Concept Pop
Words, Non-fiction
Las Vegas, NV + Cairo, EG

Discarded, 2012, by Huda Lutfi. Photo by Barry Iverson
We are all the protagonists of our own lives. Everything we do is in the first person. But how many of us are active participants in these lives of ours? I think it’s fair to say that most of us don’t really do much other than look out the window. We let the world around us write our scripts for us rather than the other way around.

A relatively established artist friend of mine once advised me to stop making work about the Egyptian revolution, stating that it is way too early for that kind of work, that we need to wait forty years before being able to do this sort of work. This to me signifies the mindset of your typical window gazer; someone who spends their life watching and commenting rather than participating. In terms of art, it signifies art that delivers commentary from a safe distance, as opposed to the kind of art that is very participatory. Not in the sense of the audience participating in the creation of the art, but rather art that participates in dealing with the immediate struggles and concerns of the audience.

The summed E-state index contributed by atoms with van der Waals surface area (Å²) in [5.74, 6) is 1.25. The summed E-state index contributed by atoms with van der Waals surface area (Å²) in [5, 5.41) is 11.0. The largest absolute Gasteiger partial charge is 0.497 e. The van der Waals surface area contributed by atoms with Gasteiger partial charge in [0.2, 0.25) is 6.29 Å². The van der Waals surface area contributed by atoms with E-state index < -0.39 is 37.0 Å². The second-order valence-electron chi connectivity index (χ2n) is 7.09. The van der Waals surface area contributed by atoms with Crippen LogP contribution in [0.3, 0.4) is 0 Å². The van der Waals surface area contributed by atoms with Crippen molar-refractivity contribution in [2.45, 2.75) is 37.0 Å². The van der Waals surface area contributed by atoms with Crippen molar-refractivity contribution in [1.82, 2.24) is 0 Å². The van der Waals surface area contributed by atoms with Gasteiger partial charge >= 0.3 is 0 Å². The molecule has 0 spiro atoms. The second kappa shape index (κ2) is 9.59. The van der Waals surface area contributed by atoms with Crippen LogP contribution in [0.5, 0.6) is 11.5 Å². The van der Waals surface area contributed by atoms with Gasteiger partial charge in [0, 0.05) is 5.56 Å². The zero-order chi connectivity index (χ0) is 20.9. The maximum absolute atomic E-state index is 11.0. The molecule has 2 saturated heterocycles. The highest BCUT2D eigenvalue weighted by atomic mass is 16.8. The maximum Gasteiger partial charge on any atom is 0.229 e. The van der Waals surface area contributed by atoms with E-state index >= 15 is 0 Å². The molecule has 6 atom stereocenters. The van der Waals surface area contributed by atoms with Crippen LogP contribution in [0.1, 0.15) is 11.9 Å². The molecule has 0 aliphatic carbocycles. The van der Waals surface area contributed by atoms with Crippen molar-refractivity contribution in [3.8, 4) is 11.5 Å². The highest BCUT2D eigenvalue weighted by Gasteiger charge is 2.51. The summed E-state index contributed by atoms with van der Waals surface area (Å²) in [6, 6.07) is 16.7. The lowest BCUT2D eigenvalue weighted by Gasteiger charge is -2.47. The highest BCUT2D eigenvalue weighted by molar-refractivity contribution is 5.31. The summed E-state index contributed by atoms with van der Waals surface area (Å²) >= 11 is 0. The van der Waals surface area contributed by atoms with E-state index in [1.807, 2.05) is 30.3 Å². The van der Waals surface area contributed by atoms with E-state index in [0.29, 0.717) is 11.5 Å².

The minute I walked into Hany Rashed’s exhibition Toys at Mashrabia Gallery, the words “concept pop” zapped themselves into my brain. The gallery on Champollion Street in downtown Cairo—which is mainly associated with showing art of a relatively traditional nature—was filled with what look like plastic depictions of things from our real world: two guys sitting on a public bench; a kid popping a wheelie on a motorcycle; a potato chip company’s delivery truck. These objects have very little in common with the meaningless yet very well-made action figures of the artist known as Sucklord. Unlike Sucklord’s figures, you can’t really play with Hany Rashed’s toys, which are mainly illustrations on plastic attached to cardboard after being subjected to heat, stretched out, and distorted. Also unlike Sucklord’s work, Hany Rashed’s objects come with meaning.

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